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Review: Blondie - Panic Of Girls

Veteran American rockers, Blondie are back with their ninth studio album, Panic Of Girls. After various solo projects - mainly lead singer Debbie Harry's acting career solo album, Necessary Evil, the band have returned and are back on form. Here's a little overview of the standout tracks:

Mother
The first (and likely only) single from Panic of Girls is an excellent combination of classic Blondie with a modern twist. The sound has hugely improved since the band's prior offering The Curse of Blondie in 2003. It's an insanely catchy song with Harry's voice still sounds excellent, and shines over a funky techno beat. You can listen to Mother here. You should always listen to Mother, she knows best (unless you're Norman Bates).

Love Doesn't Frighten Me and What I Heard (AKA The Proper Rockin' Tracks!)
The first feels like it's been lifted from one the bands 1980s albums. Harry's voice feels raw and powerful as she belts out 'Love doesn't frighten me at all'. What I Heard genuinely feels like it could be a track from a current chart topping rock group - it's wonderful hearing Blondie's take on modern rock.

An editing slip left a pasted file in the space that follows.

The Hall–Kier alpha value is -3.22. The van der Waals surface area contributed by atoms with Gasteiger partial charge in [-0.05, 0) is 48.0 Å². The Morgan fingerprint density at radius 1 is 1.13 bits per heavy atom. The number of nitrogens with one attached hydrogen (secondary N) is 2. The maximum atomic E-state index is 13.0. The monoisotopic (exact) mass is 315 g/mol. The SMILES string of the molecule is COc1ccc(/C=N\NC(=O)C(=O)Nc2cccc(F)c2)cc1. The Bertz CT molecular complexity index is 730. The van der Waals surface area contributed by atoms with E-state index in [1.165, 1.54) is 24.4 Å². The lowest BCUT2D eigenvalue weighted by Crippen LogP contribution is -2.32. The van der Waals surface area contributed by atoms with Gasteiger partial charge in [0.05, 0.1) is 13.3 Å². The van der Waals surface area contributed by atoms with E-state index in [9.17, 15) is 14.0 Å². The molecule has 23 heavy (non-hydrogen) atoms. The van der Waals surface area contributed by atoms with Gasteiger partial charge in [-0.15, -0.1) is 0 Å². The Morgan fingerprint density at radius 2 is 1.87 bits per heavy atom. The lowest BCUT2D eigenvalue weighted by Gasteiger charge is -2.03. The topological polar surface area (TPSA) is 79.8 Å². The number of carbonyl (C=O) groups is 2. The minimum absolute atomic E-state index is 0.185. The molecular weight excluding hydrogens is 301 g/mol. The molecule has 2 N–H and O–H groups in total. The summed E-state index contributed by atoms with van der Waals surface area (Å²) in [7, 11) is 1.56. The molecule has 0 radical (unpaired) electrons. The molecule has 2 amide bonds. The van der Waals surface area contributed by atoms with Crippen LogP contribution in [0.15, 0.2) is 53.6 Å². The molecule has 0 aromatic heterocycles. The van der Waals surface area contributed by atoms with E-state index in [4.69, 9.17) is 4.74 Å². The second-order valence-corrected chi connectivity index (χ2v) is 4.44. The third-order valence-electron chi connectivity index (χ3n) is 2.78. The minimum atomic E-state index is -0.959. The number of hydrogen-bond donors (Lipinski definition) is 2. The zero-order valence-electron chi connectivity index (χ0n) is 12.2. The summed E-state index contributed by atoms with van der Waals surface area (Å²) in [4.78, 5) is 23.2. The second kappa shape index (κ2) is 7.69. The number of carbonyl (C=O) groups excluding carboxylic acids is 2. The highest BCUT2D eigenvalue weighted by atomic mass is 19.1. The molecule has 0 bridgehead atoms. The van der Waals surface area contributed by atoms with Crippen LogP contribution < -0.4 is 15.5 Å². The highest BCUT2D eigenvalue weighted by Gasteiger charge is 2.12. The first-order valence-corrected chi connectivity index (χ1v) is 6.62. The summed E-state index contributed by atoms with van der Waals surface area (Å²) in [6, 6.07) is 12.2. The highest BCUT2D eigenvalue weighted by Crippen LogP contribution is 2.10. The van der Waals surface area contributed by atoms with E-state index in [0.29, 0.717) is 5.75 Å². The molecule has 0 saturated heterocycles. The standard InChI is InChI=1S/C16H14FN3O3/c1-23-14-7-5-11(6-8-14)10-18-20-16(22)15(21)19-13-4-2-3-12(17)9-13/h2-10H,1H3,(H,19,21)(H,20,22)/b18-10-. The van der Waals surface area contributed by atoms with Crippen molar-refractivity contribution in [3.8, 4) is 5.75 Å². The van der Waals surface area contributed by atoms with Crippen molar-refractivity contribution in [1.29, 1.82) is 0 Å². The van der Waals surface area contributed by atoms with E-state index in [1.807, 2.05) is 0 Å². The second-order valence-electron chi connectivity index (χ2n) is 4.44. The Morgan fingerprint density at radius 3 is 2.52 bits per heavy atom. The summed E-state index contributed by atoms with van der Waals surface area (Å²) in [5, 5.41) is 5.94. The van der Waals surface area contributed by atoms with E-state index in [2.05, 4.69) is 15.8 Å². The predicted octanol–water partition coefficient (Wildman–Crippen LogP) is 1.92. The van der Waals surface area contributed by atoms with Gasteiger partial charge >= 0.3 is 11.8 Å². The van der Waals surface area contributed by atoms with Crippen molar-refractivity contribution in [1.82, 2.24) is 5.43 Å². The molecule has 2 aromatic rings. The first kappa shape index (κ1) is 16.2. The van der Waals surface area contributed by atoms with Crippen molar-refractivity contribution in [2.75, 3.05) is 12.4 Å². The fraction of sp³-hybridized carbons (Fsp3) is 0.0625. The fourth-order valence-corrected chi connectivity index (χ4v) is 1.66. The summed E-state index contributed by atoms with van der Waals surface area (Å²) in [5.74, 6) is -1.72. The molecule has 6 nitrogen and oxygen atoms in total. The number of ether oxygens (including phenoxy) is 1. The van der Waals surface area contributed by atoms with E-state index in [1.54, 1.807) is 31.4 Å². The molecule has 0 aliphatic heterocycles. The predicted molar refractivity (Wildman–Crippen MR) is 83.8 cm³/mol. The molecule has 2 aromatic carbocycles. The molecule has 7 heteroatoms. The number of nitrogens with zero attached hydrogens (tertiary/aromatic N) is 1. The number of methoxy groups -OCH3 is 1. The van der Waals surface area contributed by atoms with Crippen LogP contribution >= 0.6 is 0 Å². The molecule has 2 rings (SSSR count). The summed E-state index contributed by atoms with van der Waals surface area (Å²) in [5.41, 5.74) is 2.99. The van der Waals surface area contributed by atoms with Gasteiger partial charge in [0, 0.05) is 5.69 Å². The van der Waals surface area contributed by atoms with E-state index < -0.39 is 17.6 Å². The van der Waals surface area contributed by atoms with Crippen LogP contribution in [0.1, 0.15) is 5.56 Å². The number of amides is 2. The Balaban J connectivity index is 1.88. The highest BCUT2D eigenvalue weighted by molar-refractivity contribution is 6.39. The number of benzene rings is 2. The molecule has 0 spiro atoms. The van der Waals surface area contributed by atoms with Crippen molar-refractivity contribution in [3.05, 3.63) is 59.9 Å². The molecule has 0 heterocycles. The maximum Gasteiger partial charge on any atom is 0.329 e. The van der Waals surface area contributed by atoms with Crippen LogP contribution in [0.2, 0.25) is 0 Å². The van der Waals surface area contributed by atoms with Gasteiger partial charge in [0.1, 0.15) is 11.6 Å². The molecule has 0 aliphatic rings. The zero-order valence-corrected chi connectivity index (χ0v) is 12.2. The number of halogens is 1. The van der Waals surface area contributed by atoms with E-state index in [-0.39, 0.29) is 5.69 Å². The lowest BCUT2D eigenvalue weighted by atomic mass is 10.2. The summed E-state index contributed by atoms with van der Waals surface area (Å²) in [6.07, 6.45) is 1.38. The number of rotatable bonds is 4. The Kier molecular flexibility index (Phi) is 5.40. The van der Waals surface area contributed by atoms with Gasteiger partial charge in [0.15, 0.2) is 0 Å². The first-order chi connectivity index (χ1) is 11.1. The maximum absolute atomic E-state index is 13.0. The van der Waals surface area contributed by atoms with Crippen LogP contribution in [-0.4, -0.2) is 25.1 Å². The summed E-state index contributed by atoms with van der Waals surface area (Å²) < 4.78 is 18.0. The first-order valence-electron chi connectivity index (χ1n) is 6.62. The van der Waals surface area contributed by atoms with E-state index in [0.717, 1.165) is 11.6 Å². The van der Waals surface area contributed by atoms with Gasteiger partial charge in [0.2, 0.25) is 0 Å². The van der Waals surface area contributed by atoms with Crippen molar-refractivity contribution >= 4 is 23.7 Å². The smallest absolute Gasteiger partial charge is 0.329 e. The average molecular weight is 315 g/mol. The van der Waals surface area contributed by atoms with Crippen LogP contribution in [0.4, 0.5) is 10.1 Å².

Wipe of My Sweat, Girlie Girlie and The End The End (AKA The Reggae Tracks)
Blondie meets Eurovision. These feel very Mediterranean and are little step back from the soft rock sound. The frequent references to 'Pappi Pappi' in Wipe of My Sweat give J-Lo a run for her money. Girlie Girlie feels like a 21st Century answer to The Tide is High, with it's beautiful reggae influences - making you feel as if you're on a tropical island with a cocktail, getting ready to limbo. The End The End on the album, also shares the reggae vibe incredibly well.

That's just a few of the best tracks, the whole album is generally excellent with fantastic production values and  outstanding vocals from Harry. There's only one track I'm not overly keen on, which is the first on the album, D-Day, however, I can see it growing on me with more listens. Panic Of Girls is a strong step up from the band's last studio effort and firmly puts Blondie back in it's place as music icons. Like The Human League's Credo and Duran Duran's All You Need Is Now, this year, we're shown you can't beat the old ones.

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